There are other intriguing similarities between the Mother of God and Demeter. The bread was considered the goddess’ gift to humankind, as she was the giver of the wheat and other grains. Interestingly, the bread is also associated with the Virgin. No, I am not referring here to the heretical Collyridian women of the 4th century, but to Orthodox Christians of the Byzantine Empire, both monks and emperors. The bread they offered to Jesus’ mother was called panaghia while the special tray on which it was placed was called panaghiarion. Similar rituals are still part of contemporary Orthodox liturgies.

Here is another intriguing piece of information: the modern inhabitants of Eleusis, who were Arvanites (Albanian-speaking Greeks), venerated the goddess of agriculture even during the early part of the 20th century, sometimes identifying her with Mary. In his book, Eleusis in Modern Times (1993), Vangelis Liapis says the following about these people: “They believed in Jesus Christ and in Saint George the rider, liberator of the powerless, but they also believed in the indestructible force of the Earth, who gave life to all living beings. Women blended Panaghia with the goddess Demeter. It had become a custom to call her ‘Aghia (Saint) Dimitra’” [9]. Today, at the site of the Eleusinian Sanctuary there is a small church dedicated to the Virgin Mary.

 The “Holy Night” of Initiation

Myths and religions inevitably include a variety of meanings and can be seen from diverse perspectives. So, there will always be those who will insist on seeing Christmas literally, as if it is about the birth of a real baby from a human mother. Yet there is another, more symbolic interpretation: the birth of the Divine Child in the dark and cold of the winter recalls initiatory experiences. Initiation is often described as the death of the old self and the birth of the new.

The “holy night” of Christmas brings to mind the “great night” of the Eleusinian Mysteries. Moreover, both Demeter and Isis were also goddesses of mystery cults. So, the archetypal Mother becomes an Initiatrix, guiding us down the path of rebirth with her wisdom. Perhaps it is no coincidence that, in some of the icons with young Jesus seated on Mary’s lap, she is called in Greek Odigitria, which can be translated as “Guide.”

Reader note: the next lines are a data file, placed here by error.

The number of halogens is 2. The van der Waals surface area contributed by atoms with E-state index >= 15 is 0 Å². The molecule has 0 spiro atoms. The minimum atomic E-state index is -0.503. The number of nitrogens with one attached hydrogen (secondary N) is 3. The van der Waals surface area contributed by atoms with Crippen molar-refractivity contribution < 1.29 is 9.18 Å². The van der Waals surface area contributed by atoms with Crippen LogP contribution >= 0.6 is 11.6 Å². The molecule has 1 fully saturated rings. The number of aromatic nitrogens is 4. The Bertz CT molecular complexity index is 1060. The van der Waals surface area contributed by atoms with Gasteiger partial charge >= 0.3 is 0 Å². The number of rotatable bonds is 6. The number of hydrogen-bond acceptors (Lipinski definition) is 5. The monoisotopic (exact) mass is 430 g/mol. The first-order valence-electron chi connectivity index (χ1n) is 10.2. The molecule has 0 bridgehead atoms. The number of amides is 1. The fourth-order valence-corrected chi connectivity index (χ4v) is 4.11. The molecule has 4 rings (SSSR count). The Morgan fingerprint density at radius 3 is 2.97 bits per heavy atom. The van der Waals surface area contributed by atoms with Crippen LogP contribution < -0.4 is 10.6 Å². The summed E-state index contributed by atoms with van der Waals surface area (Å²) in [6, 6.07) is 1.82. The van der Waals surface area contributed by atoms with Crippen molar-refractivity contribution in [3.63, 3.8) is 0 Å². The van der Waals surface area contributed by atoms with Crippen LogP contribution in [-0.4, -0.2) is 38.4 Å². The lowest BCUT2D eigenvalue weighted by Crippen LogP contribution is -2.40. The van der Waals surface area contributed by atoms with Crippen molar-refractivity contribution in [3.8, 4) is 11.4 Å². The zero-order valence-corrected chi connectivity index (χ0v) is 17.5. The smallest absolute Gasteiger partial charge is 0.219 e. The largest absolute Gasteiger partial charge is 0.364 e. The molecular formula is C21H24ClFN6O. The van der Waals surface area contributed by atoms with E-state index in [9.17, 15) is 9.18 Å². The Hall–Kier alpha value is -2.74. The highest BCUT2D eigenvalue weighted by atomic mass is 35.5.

Consequently, in psychological terms, Christmas reflects the birth of all those elements that have been gestating within us—the qualities that want to come to light through the darkness of the unconscious. The Mother represents the inner power that gives us rebirth; she is the life-giving source of creation. Perhaps the glowing infant smiling sweetly from the warmth of the manger is none other than ourselves. When theologians and priests say that “Christ is in us,” is it possible that what they really mean is just that?

NOTES

[1] This terracotta figurine comes from Ur and dates from 5500-4000 BCE. For an image see “Dea serpente,” “Raffigurazioni femminili nell’Antichità: NEOLITICO in Siria ed Iraq,” digilander.libero.it/Righel40/VEP/NEO/SYR/SYR.htm

[2] For the full text of the hymn, see “The Akathistos Hymn,” www.legionofmarytidewater.com/prayers/stand.htm. The Greek word khaire is often translated as “rejoice,” but I consider “hail” a more accurate translation since the verb khairo (rejoice) in the second person (khaire) was used as a common greeting.

[3] Epiphanius, Panarion (Medicine Box) 79, translated by Carolyn Osiek in Women’s Religions in the Greco-Roman World: A Sourcebook, ed. Ross Shepard Kraemer (New York: Oxford University Press, 2004).

[4] C.G. Jung, “The Psychology of the Child Archetype,” in C.G. Jung and C. Kerényi, The Myth of the Divine Child and the Mysteries of Eleusis (New York: Bollingen Foundation, 1949; repr., New Jersey: Princeton University Press, 1993),  73. Citations are to the Princeton edition.

[5] Carl Kerényi, “The Primordial Child in Primordial Times,” The Myth of the Divine Child, 45.

[6] Ibid., 25.

[7] Τhe primary sources on the Haloa are Demosthenes 1385.2, Filochoros 161, and Lucian, Dialogues of the Courtesans 7.3. For the Haloa and the role of women in Eleusinian cults see also Joan Breton Connelly, Portrait of a Priestess: Women and Ritual in Ancient Greece (Princeton, NJ: Princeton University Press, 2007), 64-69.

[8] For the virgin priestesses of Eleusis see Marguerite Rigoglioso, Virgin Mother Goddesses of Antiquity (repr. New York: Palgrave Macmillan, 2013), 171. Jennifer Reif believes that Demeter probably also had the title panaghia. See Reif, Mysteries of Demeter (York Beach, ME: Samuel Weiser, 1999), 42.

[9] Cited in Anastasios D. Stamos, “The Goddess Demeter in Modern Times,” Ninth Symposium of Attic History and Folklore, 23 June 2003, School Library, http://3gym-kerats.att.sch.gr/library/spip.php?article10.

Read Mago contributor Harita Meenee.